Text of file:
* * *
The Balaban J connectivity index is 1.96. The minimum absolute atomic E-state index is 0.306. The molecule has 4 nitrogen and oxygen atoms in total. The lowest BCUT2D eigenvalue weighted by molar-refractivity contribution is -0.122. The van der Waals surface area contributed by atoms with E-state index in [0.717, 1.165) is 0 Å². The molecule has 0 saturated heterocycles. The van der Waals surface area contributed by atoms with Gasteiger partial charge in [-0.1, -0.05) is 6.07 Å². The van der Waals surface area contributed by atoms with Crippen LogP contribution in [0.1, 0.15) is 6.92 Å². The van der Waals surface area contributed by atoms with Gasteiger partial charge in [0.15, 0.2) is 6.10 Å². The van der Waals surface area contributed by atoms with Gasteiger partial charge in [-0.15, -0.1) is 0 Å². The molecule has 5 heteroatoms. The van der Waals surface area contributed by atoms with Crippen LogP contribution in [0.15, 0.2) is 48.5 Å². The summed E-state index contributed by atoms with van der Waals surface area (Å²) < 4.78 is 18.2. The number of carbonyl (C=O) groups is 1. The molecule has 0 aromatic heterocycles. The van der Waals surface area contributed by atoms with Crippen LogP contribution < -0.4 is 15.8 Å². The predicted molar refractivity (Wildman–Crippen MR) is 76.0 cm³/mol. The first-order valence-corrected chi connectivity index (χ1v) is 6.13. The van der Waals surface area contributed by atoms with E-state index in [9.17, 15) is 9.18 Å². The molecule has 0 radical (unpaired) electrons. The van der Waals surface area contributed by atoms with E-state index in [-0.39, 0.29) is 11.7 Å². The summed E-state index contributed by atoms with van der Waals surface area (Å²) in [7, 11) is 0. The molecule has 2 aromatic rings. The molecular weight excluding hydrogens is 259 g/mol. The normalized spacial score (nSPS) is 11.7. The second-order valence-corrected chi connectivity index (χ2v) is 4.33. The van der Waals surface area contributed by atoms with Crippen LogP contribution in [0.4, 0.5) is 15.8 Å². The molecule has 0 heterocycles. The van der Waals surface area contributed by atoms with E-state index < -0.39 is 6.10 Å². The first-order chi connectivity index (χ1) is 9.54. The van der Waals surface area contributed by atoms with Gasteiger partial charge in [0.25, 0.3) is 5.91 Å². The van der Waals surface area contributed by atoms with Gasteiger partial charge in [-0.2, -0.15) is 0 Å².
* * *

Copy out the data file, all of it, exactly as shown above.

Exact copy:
The Balaban J connectivity index is 1.96. The minimum absolute atomic E-state index is 0.306. The molecule has 4 nitrogen and oxygen atoms in total. The lowest BCUT2D eigenvalue weighted by molar-refractivity contribution is -0.122. The van der Waals surface area contributed by atoms with E-state index in [0.717, 1.165) is 0 Å². The molecule has 0 saturated heterocycles. The van der Waals surface area contributed by atoms with Gasteiger partial charge in [-0.1, -0.05) is 6.07 Å². The van der Waals surface area contributed by atoms with Crippen LogP contribution in [0.1, 0.15) is 6.92 Å². The van der Waals surface area contributed by atoms with Gasteiger partial charge in [0.15, 0.2) is 6.10 Å². The van der Waals surface area contributed by atoms with Gasteiger partial charge in [-0.15, -0.1) is 0 Å². The molecule has 5 heteroatoms. The van der Waals surface area contributed by atoms with Crippen LogP contribution in [0.15, 0.2) is 48.5 Å². The summed E-state index contributed by atoms with van der Waals surface area (Å²) < 4.78 is 18.2. The number of carbonyl (C=O) groups is 1. The molecule has 0 aromatic heterocycles. The van der Waals surface area contributed by atoms with Crippen LogP contribution < -0.4 is 15.8 Å². The predicted molar refractivity (Wildman–Crippen MR) is 76.0 cm³/mol. The first-order valence-corrected chi connectivity index (χ1v) is 6.13. The van der Waals surface area contributed by atoms with E-state index in [9.17, 15) is 9.18 Å². The molecule has 0 radical (unpaired) electrons. The van der Waals surface area contributed by atoms with E-state index in [-0.39, 0.29) is 11.7 Å². The summed E-state index contributed by atoms with van der Waals surface area (Å²) in [7, 11) is 0. The molecule has 2 aromatic rings. The molecular weight excluding hydrogens is 259 g/mol. The normalized spacial score (nSPS) is 11.7. The second-order valence-corrected chi connectivity index (χ2v) is 4.33. The van der Waals surface area contributed by atoms with Crippen LogP contribution in [0.4, 0.5) is 15.8 Å². The molecule has 0 heterocycles. The van der Waals surface area contributed by atoms with E-state index < -0.39 is 6.10 Å². The first-order chi connectivity index (χ1) is 9.54. The van der Waals surface area contributed by atoms with Gasteiger partial charge in [0.25, 0.3) is 5.91 Å². The van der Waals surface area contributed by atoms with Gasteiger partial charge in [-0.2, -0.15) is 0 Å².